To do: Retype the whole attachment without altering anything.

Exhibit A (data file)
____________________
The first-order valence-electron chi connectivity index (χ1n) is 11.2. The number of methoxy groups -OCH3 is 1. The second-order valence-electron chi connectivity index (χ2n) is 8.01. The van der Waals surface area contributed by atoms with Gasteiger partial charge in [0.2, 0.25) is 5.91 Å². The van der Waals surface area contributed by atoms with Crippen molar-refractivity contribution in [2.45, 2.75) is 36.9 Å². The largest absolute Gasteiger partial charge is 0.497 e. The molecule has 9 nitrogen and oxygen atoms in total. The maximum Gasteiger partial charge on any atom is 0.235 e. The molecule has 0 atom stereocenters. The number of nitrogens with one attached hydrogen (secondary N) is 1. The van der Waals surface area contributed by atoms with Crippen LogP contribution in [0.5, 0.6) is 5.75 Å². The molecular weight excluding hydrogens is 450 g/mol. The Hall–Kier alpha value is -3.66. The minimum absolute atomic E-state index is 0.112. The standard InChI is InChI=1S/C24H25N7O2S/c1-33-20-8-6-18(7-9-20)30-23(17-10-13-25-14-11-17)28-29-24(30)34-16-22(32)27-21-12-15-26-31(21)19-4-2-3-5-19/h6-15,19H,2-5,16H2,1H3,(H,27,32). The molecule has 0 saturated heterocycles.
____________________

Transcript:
The first-order valence-electron chi connectivity index (χ1n) is 11.2. The number of methoxy groups -OCH3 is 1. The second-order valence-electron chi connectivity index (χ2n) is 8.01. The van der Waals surface area contributed by atoms with Gasteiger partial charge in [0.2, 0.25) is 5.91 Å². The van der Waals surface area contributed by atoms with Crippen molar-refractivity contribution in [2.45, 2.75) is 36.9 Å². The largest absolute Gasteiger partial charge is 0.497 e. The molecule has 9 nitrogen and oxygen atoms in total. The maximum Gasteiger partial charge on any atom is 0.235 e. The molecule has 0 atom stereocenters. The number of nitrogens with one attached hydrogen (secondary N) is 1. The van der Waals surface area contributed by atoms with Crippen LogP contribution in [0.5, 0.6) is 5.75 Å². The molecular weight excluding hydrogens is 450 g/mol. The Hall–Kier alpha value is -3.66. The minimum absolute atomic E-state index is 0.112. The standard InChI is InChI=1S/C24H25N7O2S/c1-33-20-8-6-18(7-9-20)30-23(17-10-13-25-14-11-17)28-29-24(30)34-16-22(32)27-21-12-15-26-31(21)19-4-2-3-5-19/h6-15,19H,2-5,16H2,1H3,(H,27,32). The molecule has 0 saturated heterocycles.